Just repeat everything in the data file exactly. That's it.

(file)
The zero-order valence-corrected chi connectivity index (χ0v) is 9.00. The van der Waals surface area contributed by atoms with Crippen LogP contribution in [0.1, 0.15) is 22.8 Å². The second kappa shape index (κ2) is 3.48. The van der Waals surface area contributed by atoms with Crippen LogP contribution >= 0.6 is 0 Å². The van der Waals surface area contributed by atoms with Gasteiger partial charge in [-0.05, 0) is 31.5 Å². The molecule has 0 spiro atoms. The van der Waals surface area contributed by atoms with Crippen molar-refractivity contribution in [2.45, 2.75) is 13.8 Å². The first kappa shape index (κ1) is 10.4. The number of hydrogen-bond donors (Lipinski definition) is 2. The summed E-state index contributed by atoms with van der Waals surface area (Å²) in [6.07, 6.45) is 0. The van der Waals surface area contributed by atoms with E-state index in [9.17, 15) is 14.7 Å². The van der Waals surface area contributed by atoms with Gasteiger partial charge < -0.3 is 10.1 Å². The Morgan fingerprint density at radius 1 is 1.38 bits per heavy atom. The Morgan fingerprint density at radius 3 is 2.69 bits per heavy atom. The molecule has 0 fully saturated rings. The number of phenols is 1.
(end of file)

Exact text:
The zero-order valence-corrected chi connectivity index (χ0v) is 9.00. The van der Waals surface area contributed by atoms with Crippen LogP contribution in [0.1, 0.15) is 22.8 Å². The second kappa shape index (κ2) is 3.48. The van der Waals surface area contributed by atoms with Crippen LogP contribution >= 0.6 is 0 Å². The van der Waals surface area contributed by atoms with Gasteiger partial charge in [-0.05, 0) is 31.5 Å². The molecule has 0 spiro atoms. The van der Waals surface area contributed by atoms with Crippen molar-refractivity contribution in [2.45, 2.75) is 13.8 Å². The first kappa shape index (κ1) is 10.4. The number of hydrogen-bond donors (Lipinski definition) is 2. The summed E-state index contributed by atoms with van der Waals surface area (Å²) in [6.07, 6.45) is 0. The van der Waals surface area contributed by atoms with E-state index in [9.17, 15) is 14.7 Å². The van der Waals surface area contributed by atoms with Gasteiger partial charge < -0.3 is 10.1 Å². The Morgan fingerprint density at radius 1 is 1.38 bits per heavy atom. The Morgan fingerprint density at radius 3 is 2.69 bits per heavy atom. The molecule has 0 fully saturated rings. The number of phenols is 1.